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HTML5 Overview

Nov 09, 2011
Santiago Valle
Santiago Valle

HTML5 is close to be the new web standard. One advantage of HTML5 is that it doesn't need third party plug-ins like flash to play a video, also it reduces development costs and easily recover from errors.

Some of the new features are audio, video, canvas, client-side data storage. It also introduces a wide range of form types, controls, validation, APIs, multimedia, structure, and semantics elements.


HTML5 introduces a list of new elements to build a page structure. Old structures will be replaced with new elements, such as headers, footers, sections, articles, etc. The idea is to get rid of unnecessary div elements.

HTML5 structure

As you can see old div layout will be replaced with new tags, the final result will be a more organized and cleaner code.

HTML 5 div layout

The new markup will look like the following:



The header tag represents the header of a section.

  <p class="byline">Author</p>

The footer tag represents the footer section of the page.

<footer>© 20011 footer.</footer>

The nav tag represents a section for navigation links.

    <li><a href="/">Home</a></li>
    <li><a href="/products">Products</a></li>
    <li><a href="/services">Services</a></li>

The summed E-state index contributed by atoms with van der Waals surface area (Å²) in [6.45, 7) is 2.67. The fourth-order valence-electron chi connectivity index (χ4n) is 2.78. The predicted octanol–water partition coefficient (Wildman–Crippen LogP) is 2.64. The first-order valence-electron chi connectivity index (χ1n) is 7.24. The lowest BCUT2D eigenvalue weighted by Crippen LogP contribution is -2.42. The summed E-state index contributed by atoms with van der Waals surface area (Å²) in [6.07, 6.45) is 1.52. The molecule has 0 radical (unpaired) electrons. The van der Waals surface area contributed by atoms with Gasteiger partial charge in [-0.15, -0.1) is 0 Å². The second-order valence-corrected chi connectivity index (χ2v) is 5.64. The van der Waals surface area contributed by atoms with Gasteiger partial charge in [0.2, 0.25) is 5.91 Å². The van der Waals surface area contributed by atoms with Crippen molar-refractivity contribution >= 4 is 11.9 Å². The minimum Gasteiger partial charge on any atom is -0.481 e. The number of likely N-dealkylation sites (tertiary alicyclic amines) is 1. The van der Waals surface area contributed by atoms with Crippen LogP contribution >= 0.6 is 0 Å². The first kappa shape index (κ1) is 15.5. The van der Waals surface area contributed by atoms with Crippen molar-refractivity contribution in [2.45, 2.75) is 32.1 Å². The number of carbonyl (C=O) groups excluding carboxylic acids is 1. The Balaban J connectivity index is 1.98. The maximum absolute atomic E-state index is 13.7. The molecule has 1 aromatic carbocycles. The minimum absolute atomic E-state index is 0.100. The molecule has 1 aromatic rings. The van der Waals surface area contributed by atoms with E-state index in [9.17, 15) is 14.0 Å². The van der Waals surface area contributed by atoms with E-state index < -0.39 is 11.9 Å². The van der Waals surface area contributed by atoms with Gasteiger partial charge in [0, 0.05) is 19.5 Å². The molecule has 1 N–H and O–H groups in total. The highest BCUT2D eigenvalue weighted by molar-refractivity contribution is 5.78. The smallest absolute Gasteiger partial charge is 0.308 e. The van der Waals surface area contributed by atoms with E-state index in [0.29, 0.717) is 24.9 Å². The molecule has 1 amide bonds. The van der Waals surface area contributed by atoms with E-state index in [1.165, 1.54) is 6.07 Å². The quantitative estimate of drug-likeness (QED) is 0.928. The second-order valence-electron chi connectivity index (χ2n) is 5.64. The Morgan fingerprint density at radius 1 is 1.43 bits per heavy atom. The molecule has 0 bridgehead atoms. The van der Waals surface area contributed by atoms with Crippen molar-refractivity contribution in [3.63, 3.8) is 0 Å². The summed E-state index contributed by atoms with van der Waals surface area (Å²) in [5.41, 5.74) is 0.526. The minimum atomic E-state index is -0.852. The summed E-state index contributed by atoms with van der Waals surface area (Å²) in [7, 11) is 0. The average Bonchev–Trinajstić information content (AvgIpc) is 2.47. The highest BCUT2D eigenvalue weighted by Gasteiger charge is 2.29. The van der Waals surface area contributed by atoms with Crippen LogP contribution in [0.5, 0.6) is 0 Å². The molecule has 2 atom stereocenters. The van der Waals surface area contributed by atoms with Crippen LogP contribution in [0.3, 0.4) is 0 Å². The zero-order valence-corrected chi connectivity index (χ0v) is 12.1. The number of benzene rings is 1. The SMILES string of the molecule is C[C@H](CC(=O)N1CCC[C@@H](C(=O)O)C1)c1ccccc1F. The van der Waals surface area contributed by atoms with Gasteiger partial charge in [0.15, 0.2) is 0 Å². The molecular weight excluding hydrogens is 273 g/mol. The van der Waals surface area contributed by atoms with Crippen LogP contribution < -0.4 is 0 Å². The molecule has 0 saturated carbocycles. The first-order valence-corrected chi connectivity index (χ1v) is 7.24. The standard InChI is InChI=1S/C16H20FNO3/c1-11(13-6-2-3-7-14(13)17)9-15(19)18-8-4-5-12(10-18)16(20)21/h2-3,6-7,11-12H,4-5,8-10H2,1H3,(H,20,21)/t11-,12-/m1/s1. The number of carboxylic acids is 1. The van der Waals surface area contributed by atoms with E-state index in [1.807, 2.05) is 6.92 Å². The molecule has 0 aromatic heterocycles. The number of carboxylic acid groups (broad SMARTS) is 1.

<li><a href="/about">About</a></li>

The aside tag is mostly used for sidebars.

    <li><a href="/2011/09/">September 2011</a></li>
    <li><a href="/2011/08/">August 2011</a></li>
    <li><a href="/2011/07/">July 2011</a></li>

The section tag is used to describe a section of a document or application.

  <h1>Tittle 1</h1>
  <p>paragraph content

The article tag is used for content like news or blog articles.

<article id="comments">
    <h4><a href="#comments" rel="bookmark">Comment</a>
        by <a href="">Author Name</a></h4>
    <p><time datetime="20011-08-29T13:00Z">August 111th, 2011 at 13:00</time>
  <p>Article content</p>

Some deprecated elements from HTML 4.01 have been dropped, including purely presentational elements such as <center>, whose effects are achieved using Cascading Style Sheets. There is also a renewed emphasis on the importance of DOM scripting (e.g., JavaScript) in Web behavior.

The HTML5 syntax is no longer based on SGML despite the similarity of its markup. It has, however, been designed to be backward compatible with common parsing of older versions of HTML. It comes with a new introductory line that looks like an SGML document type declaration, which enables standards-compliant rendering in all browsers that use “DOCTYPE sniffing”.

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